Krakow, in southern Poland, offers an affordable alternative to other European capital cities. Teeming with art and architecture, historical artifacts, fine food, and nightlife, Krakow rewards its visitors with a value-packed experience. Tour an authentic castle and its dragon's lair, feast on pierogies and bigos, and visit ancient churches and synagogues, among other countless options in the greater metropolitan area.
Poland is still on the zloty, which is good news for American travelers wary of the euro. At press time, $1 USD gets you 2.80 zloty, which goes a long way in day-to-day expenses such as meals and transportation. Spring airfares from New York City start at $615, and a three-star downtown hotel can be booked from $59 per night. A week's vacation (airfare and accommodations) would cost $1,643 for two people traveling together.
Let's compare a Krakow vacation with a trip to Florence, another major European city known for art, architecture, and culinary delights. Flights from New York to Florence start at $820 in spring, and a three-star downtown hotel starts at $92 per night. Two people taking a week's vacation could expect to pay $2,284 for airfare and accommodations—about $640 more than a comparable Krakow trip.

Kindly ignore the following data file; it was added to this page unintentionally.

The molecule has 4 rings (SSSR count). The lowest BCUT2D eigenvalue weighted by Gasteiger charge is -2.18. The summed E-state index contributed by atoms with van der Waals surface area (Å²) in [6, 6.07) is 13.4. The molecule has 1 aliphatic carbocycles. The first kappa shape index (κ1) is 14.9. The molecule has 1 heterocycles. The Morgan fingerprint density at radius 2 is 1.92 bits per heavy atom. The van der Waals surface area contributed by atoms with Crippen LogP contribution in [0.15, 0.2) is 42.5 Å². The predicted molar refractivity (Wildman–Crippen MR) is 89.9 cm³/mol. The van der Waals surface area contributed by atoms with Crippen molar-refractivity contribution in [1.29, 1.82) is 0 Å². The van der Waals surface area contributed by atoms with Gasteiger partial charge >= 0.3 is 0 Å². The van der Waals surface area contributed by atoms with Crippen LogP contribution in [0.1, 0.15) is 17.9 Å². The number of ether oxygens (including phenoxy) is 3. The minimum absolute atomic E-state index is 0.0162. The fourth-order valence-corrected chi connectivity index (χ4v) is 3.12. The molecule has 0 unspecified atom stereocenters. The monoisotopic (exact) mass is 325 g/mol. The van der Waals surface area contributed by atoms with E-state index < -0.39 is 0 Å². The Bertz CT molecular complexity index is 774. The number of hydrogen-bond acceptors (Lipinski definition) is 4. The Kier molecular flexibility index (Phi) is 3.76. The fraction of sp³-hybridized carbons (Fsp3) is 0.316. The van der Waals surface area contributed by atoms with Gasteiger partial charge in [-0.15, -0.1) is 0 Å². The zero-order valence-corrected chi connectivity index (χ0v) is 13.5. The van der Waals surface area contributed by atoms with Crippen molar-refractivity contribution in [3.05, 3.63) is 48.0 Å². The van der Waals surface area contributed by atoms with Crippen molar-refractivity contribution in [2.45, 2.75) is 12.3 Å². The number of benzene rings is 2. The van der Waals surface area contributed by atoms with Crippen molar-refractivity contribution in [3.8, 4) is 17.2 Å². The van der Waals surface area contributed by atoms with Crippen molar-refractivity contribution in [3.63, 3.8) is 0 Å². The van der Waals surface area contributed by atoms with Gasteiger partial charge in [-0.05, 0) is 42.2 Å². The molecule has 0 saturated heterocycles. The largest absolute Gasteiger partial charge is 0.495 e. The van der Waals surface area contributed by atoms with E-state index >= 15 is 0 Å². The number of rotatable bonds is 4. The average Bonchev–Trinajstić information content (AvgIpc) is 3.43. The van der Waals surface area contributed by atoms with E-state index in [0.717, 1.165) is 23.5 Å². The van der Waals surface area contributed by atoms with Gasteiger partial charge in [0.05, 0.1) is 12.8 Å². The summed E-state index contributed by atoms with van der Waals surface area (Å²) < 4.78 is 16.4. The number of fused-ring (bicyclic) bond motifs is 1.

Then, consider how far the dollar goes in Poland compared to Italy (which is on the euro), and Krakow becomes an even more desirable destination. Meals in Krakow can be had for just a few dollars per day. In 2007, my friend and I often went out for dinner and typically spent in the range of $30 total for a multi-course meal, including drinks and gratuity. Pub food and more modest options can be purchased for even less. Additionally, the Krakow Tourist Card offers transportation and attraction admission on the cheap. Choose a two- or three-day pass for 45 zloty or 65 zloty ($15 or $23), respectively, and get unlimited travel on city buses and trams and free admission at up to 32 Krakow museums. If you didn't already consider Krakow a bargain, the tourist card adds even greater value.